And it is equally naïve to think that he won’t be. This is not a generation that is particularly adept at ignoring the noise, as Bill Belichick of the newly noisy New England Patriots likes to say, and even if the other Laker employees don’t listen to LaVar Ball directly, the volume is too great to ignore, in the same way that you don’t have to talk to the guy running the jackhammer to know that the jackhammer is irritating.

Other coaches (well, Dallas’ Rick Carlisle) are now clapping back on LaVar Ball for savaging coach Luke Walton, and ESPN for giving Ball a vehicle. Rightly or wrongly, this will be the talking point of the next few days because news in the 21st century is an ouroboros, chasing its own tail in search of churn rather than truth.

But I’d much rather see Kerr handling this little problem, if only for my own amusement. The immovable force meeting the perpetual larynx would be a delightful diversion in this season of metronomic success.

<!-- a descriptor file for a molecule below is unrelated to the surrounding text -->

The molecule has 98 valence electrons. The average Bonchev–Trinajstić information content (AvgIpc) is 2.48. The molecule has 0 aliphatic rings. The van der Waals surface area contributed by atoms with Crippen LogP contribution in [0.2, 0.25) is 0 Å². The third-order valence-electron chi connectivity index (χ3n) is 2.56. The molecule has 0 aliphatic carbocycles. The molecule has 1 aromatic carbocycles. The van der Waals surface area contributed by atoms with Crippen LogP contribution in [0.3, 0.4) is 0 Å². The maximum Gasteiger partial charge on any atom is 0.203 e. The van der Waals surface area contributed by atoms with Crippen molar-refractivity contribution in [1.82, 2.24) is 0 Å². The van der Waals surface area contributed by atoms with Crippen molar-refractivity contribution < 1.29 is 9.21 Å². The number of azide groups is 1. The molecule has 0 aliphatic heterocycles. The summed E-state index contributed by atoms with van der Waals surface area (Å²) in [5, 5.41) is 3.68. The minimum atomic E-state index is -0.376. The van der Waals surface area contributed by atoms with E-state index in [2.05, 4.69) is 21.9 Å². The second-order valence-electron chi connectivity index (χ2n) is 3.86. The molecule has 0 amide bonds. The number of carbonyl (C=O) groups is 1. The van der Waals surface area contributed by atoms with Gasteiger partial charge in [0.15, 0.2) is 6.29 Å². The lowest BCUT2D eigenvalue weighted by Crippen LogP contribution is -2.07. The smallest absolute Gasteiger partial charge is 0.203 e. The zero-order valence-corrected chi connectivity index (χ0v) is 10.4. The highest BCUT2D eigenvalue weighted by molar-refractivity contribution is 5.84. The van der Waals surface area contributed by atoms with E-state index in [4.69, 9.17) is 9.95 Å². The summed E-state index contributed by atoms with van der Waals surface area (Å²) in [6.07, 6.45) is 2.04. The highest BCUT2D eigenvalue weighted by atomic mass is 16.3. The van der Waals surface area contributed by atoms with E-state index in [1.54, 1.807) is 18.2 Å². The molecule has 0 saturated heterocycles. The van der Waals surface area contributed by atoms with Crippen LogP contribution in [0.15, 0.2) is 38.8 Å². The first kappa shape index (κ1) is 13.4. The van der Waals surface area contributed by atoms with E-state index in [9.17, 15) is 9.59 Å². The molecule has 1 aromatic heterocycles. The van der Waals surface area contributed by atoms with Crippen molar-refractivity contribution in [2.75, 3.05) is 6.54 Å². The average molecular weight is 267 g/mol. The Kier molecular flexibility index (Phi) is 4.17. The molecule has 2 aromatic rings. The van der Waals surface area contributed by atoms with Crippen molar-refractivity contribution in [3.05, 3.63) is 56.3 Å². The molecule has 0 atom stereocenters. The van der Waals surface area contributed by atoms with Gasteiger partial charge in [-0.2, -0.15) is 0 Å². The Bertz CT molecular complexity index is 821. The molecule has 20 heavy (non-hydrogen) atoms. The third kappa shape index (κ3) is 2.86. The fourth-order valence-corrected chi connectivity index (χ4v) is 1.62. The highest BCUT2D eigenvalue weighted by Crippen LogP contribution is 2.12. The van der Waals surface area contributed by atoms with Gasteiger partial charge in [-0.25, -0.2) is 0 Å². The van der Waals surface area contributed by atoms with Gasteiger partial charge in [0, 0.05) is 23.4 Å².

Taking politics out of sports? Now that’s a more interesting idea

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AP

Taking politics out of sports? Now that’s a more interesting idea

In lieu of the famous Invitation That Never Was, the Golden State Warriors decided to hook their annual trip to Washington to a trip to visit area kids. No visits to capital sights, no photo ops with politician/lampreys, no media at all in fact.

And in the immortal words of Poet Laureate Draymond Green, “It’s about something we did great. Why make it about (politics)?” he said.

But by that seemingly impeccable logic, the Warriors’ annual trip to Washington should be the equivalent of the Warriors’ annual trip to Milwaukee – a stop on a road trip.